Throwback Thursday?

Tina at Drawing on Math posted this, and I won’t lie to you…I used to be OBSESSED with these livejournal-originating stupid question surveys.  My best friend and I used to sit in the school library during our last hour free period and do these with each other until the librarian came and yelled at us for talking.

So I’m stoked for this to be my start-of-summer #tbt post.  I actually filled this out last week, but I’d already posted a lot of things and didn’t want to be that crazy teacher, so it’s going up IN THE FUTURE.

A- Age: 25
B- Biggest fear: people I love dying in tragic accidents, spiders.  Yeah.
C- Current time: 1:01 pm
D- Drink you last had: I literally just set my water bottle down.  I am a hydration machine.
E- Every day starts with: checking social media, and usually responding to texts from my non-teacher friends who have “normal adult bedtimes”.
F- Favorite song: Over and Out by 5 Seconds of Summer
G- Ghosts, are they real? No????  Yes????  The real answer is I don’t like thinking about it.
H- Hometown: Iowa City, IA
I- In love with: poetry, currently
J- Jealous of: ….not much, honestly.
K- killed someone?: Even if the answer was yes, do you really think a Livejournal survey is the place I’m going to choose to admit it?
L- Last time you cried?: 4th period, a student wrote “I learned to always keep trying, because you never let me give up while being in your class” on their end of year reflection paper.  Just try not to cry at that.
M- Middle name: Ann (there’s a really dumb story behind this that involves my dad being my favorite person)
N- Number of siblings: one
O- One wish: someone would just…gift me all the $$$ to go to grad school
P- Person you last called: My mom, I think.  I’m too lazy to to go check my phone.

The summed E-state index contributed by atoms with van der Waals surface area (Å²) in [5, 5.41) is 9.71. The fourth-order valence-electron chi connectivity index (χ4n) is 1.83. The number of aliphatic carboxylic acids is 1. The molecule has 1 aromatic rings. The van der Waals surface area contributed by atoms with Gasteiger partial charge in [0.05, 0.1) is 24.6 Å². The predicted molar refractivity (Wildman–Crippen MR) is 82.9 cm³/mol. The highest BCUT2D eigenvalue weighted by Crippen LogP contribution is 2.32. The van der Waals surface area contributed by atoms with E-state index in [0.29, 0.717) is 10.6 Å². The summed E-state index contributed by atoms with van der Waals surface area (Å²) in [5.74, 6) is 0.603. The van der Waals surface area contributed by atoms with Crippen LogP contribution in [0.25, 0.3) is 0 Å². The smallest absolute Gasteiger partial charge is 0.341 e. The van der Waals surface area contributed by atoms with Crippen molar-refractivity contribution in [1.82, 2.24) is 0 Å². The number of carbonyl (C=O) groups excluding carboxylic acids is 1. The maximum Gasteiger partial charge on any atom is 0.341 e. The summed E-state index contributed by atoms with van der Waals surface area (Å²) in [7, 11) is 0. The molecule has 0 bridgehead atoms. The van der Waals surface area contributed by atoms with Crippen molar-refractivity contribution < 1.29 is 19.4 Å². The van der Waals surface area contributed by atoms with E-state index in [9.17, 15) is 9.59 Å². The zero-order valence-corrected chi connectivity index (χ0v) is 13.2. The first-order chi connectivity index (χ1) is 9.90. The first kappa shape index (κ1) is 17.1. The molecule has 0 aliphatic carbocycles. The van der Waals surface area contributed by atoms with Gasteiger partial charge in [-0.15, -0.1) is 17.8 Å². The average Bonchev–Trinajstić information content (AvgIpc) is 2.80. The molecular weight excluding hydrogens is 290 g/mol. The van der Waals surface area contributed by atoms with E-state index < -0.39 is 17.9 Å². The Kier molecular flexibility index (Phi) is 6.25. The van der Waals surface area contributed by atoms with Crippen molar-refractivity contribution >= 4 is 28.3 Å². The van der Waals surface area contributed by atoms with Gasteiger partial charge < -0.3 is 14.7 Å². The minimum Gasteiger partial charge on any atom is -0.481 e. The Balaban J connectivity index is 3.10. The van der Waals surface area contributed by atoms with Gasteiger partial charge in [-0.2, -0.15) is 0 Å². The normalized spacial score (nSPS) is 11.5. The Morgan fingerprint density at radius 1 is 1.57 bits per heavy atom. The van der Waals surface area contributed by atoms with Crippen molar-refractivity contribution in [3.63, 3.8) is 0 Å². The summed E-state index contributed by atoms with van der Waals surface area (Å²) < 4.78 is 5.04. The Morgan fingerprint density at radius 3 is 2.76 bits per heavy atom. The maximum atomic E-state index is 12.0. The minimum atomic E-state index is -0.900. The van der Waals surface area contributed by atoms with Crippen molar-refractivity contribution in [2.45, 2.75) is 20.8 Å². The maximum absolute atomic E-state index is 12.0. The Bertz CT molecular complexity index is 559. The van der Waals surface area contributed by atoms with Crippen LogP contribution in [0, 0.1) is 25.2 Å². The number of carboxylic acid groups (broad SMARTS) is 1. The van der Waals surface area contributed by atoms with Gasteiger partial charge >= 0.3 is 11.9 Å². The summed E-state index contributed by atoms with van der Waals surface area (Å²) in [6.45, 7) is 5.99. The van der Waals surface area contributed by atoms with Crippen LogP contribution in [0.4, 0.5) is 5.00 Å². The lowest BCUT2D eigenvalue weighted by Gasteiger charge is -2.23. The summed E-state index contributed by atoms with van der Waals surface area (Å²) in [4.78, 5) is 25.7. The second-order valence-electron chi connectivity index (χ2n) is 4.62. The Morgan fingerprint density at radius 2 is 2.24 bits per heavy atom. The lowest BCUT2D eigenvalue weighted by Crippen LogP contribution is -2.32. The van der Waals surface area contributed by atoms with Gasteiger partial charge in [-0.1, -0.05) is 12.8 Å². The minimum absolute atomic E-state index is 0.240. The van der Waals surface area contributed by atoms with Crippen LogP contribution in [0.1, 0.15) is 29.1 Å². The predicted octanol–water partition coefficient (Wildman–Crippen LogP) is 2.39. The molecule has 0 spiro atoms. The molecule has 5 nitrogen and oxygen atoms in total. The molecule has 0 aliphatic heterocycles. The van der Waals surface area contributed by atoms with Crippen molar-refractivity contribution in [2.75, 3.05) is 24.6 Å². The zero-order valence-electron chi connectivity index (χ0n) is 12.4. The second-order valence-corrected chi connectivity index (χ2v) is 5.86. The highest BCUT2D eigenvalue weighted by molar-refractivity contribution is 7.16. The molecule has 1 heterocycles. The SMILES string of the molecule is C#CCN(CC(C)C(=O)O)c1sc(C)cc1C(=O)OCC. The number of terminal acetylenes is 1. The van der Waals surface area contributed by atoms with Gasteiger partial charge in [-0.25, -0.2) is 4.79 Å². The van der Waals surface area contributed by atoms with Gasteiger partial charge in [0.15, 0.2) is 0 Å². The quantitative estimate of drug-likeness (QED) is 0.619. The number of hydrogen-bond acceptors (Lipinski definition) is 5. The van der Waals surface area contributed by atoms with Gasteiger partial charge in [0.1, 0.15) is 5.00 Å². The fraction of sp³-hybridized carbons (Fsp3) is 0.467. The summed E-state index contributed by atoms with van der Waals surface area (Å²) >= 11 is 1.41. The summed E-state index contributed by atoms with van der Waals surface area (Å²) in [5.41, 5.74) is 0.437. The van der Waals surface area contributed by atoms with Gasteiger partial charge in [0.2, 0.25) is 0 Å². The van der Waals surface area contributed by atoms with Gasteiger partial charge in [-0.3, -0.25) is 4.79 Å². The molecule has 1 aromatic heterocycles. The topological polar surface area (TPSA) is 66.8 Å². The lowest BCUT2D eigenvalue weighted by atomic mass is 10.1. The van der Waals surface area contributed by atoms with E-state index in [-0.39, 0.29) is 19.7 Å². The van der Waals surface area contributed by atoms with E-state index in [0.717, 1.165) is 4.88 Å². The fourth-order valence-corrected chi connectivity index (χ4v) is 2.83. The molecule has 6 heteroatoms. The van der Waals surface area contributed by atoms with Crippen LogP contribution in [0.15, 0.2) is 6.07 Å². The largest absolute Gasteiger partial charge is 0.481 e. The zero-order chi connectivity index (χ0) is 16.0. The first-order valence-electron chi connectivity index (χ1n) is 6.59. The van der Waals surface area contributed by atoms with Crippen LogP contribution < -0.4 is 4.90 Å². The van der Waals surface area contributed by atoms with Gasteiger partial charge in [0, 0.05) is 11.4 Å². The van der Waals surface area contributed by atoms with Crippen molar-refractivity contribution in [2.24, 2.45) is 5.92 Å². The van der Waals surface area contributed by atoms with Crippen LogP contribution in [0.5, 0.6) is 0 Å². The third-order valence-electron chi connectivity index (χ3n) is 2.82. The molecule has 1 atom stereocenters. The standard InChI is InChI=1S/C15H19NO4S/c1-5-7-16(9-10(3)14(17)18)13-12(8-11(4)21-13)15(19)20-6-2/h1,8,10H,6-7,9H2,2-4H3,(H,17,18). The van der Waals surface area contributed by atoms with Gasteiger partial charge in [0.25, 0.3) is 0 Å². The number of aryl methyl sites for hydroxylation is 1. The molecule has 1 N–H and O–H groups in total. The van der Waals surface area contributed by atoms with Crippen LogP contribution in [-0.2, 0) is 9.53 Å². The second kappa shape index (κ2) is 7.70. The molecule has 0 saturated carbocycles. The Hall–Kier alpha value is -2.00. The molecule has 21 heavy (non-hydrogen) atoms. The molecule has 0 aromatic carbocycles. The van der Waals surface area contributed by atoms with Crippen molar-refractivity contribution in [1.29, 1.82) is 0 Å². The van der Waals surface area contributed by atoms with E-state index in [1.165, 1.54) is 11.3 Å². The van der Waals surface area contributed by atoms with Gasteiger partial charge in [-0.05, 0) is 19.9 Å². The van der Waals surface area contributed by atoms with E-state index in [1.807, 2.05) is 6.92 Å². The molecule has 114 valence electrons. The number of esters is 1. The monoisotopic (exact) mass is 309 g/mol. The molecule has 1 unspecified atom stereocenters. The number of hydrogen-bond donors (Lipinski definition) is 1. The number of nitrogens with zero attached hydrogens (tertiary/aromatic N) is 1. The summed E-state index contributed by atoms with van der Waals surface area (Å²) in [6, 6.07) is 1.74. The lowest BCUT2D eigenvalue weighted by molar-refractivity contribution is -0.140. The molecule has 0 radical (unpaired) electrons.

Q- Question you’re always asked: What [assignments] am I missing?
R- Reason to smile: my students have honestly learned so much this year I’m so proud of them!!!
S- Song last sang: Wolves by One Direction
T- Time you woke up: 6:20…can’t wait to turn my school alarm off for the summer!
U- Underwear color: uh…blue?
V- Vacation destination: Megan (our JCL) and I really want to go to Australia/New Zealand next summer.  This summer, I’m headed to Nashville and possibly NYC
W- Worst habit: I think my stubbornness kind of covers everything.
Y- Your favorite food: Cookies!
X- X-Rays you’ve had: wrist, foot, knee, do CAT scans count? because like 3 of those on my brain, teeth
Z- Zodiac sign: Virgo


Look How Far We’ve Come!

At the end of every year, I have my students fill out reflection surveys.  It serves multiple purposes – in a practical teaching sense, it lets me know if they preferred textbook assignments, worksheets, or other activities, tells me the content they found easiest and most difficult for me to be able to improve the more difficult lessons for next year, etc.  It also gives them a chance to think about how much they’ve learned and the things they love about our school and my classroom, and a chance to air any grievances they might have.  In a very selfish way, it makes me feel good when they write nice things about me or bring up inside jokes from our classroom, or tell me that they’ve learned life skills that aren’t even about math.

It’s an idea I took from one of my field experience teachers at UNI that I will do every year that I teach because it’s just such a good end of year activity.  I tweak it slightly every year to make the questions more clear to what I want them to reflect on, but the overall gist stays the same.

The questions on the survey are:

  1. What did you learn in this classroom this year? What math concepts did you learn, what study strategies did you learn, what other random things did you learn through the course of our discussions and time together?
  2. What did you like and dislike about the COURSE (Sports Statistics, Algebra I, or Intermediate Math).  This should be specifically about the mathematics in the course, your textbook or assigned worksheets, etc.
  3. What did you like and dislike about Mid City in general, Miss Mastalio as a teacher, and the environment of the classroom? (You can be honest here, I will not be offended)
  4. Is there anything else you would like to tell me that doesn’t fit into one of the above questions?